Westworld is an HBO science fiction television series created by Jonathan Nolan and his wife Lisa Joy. In particular, Westworld is a western-themed amusement park set around 2050, populated by robots with human features that are employed to make the visitor experience as engaging as possible. Those who enter Westworld can unleash their most hidden fantasies, becoming any type of person, benefited by the fact that the robots have been designed to do no harm to humans. …


We should change our idea on AI before it’s too late.

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Source: Unsplash

Let’s be honest.

How many times do you see the word “AI” associated with a product or a brand even if the product itself has nothing in common with AI?

Every single day we are surrounded by companies that try to sell the product “X” which amazingly exploits AI to reach the highest level of smartness.

It seems like the word AI has become the new magic word. Everything that includes AI seems to be perfect and ensures a huge number of sells. Then, it’s not relevant if the product is either a toaster or an air conditioner. …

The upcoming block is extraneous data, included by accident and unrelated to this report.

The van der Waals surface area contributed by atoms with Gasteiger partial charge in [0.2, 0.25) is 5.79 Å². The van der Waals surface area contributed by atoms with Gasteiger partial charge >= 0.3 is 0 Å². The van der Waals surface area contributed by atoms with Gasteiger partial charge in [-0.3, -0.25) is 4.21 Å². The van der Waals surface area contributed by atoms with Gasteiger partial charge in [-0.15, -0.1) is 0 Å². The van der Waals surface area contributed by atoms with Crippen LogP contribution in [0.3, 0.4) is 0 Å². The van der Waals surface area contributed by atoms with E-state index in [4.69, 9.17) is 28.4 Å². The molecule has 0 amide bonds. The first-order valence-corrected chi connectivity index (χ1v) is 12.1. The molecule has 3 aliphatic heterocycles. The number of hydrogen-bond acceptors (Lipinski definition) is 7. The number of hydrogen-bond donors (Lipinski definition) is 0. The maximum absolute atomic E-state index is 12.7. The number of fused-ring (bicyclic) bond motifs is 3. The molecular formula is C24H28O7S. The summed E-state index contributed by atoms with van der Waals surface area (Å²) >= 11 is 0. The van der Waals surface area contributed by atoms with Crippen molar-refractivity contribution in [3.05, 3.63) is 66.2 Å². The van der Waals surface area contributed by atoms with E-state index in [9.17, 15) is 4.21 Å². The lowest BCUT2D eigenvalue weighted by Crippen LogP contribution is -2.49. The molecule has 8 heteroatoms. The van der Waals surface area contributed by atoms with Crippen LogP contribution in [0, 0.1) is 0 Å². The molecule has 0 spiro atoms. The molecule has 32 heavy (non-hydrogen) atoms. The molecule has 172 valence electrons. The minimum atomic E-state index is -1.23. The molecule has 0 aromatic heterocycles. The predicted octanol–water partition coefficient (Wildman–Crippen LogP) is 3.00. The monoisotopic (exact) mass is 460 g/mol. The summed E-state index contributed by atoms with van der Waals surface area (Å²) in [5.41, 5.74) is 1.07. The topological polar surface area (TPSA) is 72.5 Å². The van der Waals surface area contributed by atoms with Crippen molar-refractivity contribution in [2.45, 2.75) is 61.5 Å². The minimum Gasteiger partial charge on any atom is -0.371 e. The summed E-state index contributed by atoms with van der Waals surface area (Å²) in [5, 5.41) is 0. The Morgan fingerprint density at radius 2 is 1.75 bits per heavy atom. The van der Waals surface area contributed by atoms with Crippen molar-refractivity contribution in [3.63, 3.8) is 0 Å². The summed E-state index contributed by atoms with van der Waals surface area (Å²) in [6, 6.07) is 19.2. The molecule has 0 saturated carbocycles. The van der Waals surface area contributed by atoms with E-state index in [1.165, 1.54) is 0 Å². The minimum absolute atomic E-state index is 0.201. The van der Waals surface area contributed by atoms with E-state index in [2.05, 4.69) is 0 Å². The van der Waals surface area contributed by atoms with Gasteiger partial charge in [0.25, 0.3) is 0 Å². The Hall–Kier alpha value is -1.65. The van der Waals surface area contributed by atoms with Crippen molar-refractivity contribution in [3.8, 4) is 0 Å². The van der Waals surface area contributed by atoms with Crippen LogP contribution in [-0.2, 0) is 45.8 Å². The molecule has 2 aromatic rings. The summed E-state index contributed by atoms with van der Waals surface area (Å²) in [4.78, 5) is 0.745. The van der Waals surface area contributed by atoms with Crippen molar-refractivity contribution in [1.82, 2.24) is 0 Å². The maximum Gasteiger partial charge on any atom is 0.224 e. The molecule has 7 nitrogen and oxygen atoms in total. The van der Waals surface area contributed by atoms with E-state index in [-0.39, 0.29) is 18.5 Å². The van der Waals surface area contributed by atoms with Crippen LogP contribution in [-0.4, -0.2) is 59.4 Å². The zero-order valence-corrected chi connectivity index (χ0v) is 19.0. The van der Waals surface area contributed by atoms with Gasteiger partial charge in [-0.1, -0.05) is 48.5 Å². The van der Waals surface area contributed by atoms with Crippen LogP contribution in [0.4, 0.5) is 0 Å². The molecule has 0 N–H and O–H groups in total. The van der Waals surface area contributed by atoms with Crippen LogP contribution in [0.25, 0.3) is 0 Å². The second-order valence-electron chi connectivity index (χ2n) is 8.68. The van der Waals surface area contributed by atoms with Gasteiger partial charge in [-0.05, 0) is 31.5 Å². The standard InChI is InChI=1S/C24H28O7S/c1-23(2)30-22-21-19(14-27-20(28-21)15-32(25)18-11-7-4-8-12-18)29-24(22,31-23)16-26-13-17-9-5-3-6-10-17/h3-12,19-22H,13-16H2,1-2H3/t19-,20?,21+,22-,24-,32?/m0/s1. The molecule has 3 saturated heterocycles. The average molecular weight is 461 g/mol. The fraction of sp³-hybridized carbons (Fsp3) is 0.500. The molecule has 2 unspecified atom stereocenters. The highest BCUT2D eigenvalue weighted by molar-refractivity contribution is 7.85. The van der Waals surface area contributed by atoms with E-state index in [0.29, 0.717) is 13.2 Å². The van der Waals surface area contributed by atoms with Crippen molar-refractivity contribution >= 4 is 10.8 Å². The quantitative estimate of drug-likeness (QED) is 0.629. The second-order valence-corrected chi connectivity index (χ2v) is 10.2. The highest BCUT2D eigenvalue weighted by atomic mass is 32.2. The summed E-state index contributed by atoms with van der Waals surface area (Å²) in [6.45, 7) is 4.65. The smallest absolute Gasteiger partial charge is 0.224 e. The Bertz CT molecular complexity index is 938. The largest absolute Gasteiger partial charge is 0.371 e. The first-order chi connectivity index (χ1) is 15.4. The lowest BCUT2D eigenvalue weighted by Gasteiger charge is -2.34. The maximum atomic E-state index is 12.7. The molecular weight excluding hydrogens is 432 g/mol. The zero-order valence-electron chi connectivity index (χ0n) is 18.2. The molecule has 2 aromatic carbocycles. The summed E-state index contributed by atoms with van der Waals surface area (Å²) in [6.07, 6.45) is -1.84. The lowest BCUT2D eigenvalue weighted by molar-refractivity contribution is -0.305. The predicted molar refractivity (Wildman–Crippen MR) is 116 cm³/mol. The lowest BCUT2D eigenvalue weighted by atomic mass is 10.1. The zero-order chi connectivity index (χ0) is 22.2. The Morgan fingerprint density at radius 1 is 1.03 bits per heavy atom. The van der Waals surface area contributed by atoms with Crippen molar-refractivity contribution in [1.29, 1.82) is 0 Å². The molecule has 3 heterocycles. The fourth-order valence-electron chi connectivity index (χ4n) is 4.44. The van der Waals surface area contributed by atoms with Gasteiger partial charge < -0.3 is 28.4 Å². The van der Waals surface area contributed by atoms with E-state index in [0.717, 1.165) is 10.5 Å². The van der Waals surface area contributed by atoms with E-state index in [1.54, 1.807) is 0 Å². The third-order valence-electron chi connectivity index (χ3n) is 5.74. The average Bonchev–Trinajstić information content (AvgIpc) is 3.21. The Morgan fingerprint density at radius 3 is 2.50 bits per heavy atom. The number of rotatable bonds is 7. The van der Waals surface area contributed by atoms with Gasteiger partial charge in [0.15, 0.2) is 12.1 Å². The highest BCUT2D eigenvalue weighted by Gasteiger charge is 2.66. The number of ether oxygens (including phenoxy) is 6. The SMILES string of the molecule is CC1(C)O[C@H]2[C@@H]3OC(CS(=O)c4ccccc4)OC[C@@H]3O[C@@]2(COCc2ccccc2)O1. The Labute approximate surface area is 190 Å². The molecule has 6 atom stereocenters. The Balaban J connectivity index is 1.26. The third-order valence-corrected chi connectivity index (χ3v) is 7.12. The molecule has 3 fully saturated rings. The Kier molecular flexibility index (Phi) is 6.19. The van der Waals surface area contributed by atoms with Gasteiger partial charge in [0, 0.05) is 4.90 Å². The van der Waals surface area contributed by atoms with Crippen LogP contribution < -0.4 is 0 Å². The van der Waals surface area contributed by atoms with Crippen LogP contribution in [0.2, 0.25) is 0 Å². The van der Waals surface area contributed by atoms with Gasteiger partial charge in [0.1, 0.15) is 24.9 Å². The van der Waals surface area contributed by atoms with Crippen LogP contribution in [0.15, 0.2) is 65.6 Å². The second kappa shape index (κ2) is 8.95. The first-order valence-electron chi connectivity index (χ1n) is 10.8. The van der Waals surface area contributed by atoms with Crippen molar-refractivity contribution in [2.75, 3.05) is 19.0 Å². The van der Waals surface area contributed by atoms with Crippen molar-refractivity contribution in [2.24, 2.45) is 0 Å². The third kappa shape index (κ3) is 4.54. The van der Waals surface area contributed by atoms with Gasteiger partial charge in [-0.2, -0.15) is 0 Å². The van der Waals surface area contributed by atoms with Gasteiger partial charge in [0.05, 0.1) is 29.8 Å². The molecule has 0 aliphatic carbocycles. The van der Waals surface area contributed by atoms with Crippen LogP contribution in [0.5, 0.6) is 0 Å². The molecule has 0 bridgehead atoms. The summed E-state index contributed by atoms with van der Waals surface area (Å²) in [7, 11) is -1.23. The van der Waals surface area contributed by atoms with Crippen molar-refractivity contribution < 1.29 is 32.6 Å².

Not exactly what you expected.

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Source: Unsplash

1997. IBM’s DeepBlue computer beats chess world champion Garry Kasparov.

2016. AlphaGo beats Lee Sedol, one of the best Go players in the world.

In both 1997 and 2016, the scientific community reacted enthusiastically to these artificial intelligence victories. But why is there so much to be happy, are we not just talking about board games in the end?

More generally, why is research in this field heavily based on solving videogame problems?

An immediate answer is surely this: because videogames represent difficult problems to solve.

The difficulty is mainly given by the fact that they often have more than one solution and that in most cases they play against an opponent who in turn will try to win at any cost. …

About

Davide Giordano

Artificial intelligence and robotics student. IT engineer. Sports lover.